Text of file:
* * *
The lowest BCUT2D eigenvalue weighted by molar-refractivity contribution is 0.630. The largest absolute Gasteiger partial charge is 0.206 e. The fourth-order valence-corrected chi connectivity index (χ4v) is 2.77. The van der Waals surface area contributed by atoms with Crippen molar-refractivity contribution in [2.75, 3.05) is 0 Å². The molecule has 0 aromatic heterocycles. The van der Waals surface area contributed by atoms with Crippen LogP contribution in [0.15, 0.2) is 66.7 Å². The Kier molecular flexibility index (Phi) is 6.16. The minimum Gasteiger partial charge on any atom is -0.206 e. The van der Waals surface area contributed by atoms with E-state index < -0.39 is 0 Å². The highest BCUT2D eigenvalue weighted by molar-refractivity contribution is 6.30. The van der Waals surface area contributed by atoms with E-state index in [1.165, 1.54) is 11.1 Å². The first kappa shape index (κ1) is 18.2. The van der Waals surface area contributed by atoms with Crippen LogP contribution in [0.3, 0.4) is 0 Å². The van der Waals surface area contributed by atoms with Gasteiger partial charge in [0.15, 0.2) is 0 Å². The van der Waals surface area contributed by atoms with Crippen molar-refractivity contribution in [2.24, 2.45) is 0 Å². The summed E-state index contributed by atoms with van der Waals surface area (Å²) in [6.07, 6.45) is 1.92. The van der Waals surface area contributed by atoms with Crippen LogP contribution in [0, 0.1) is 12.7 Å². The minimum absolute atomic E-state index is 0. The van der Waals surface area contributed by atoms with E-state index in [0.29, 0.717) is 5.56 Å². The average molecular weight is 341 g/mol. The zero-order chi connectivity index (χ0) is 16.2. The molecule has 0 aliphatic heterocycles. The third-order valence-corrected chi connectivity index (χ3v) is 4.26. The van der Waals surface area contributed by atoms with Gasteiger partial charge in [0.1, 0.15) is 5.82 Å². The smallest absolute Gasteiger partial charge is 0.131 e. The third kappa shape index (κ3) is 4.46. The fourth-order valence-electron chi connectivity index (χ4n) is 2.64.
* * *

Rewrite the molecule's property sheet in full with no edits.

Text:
The lowest BCUT2D eigenvalue weighted by molar-refractivity contribution is 0.630. The largest absolute Gasteiger partial charge is 0.206 e. The fourth-order valence-corrected chi connectivity index (χ4v) is 2.77. The van der Waals surface area contributed by atoms with Crippen molar-refractivity contribution in [2.75, 3.05) is 0 Å². The molecule has 0 aromatic heterocycles. The van der Waals surface area contributed by atoms with Crippen LogP contribution in [0.15, 0.2) is 66.7 Å². The Kier molecular flexibility index (Phi) is 6.16. The minimum Gasteiger partial charge on any atom is -0.206 e. The van der Waals surface area contributed by atoms with E-state index < -0.39 is 0 Å². The highest BCUT2D eigenvalue weighted by molar-refractivity contribution is 6.30. The van der Waals surface area contributed by atoms with E-state index in [1.165, 1.54) is 11.1 Å². The first kappa shape index (κ1) is 18.2. The van der Waals surface area contributed by atoms with Crippen LogP contribution in [0.3, 0.4) is 0 Å². The van der Waals surface area contributed by atoms with Gasteiger partial charge in [0.15, 0.2) is 0 Å². The van der Waals surface area contributed by atoms with Crippen molar-refractivity contribution in [2.24, 2.45) is 0 Å². The summed E-state index contributed by atoms with van der Waals surface area (Å²) in [6.07, 6.45) is 1.92. The van der Waals surface area contributed by atoms with Crippen LogP contribution in [0, 0.1) is 12.7 Å². The minimum absolute atomic E-state index is 0. The van der Waals surface area contributed by atoms with E-state index in [0.29, 0.717) is 5.56 Å². The average molecular weight is 341 g/mol. The zero-order chi connectivity index (χ0) is 16.2. The molecule has 0 aliphatic heterocycles. The third-order valence-corrected chi connectivity index (χ3v) is 4.26. The van der Waals surface area contributed by atoms with Gasteiger partial charge in [0.1, 0.15) is 5.82 Å². The smallest absolute Gasteiger partial charge is 0.131 e. The third kappa shape index (κ3) is 4.46. The fourth-order valence-electron chi connectivity index (χ4n) is 2.64.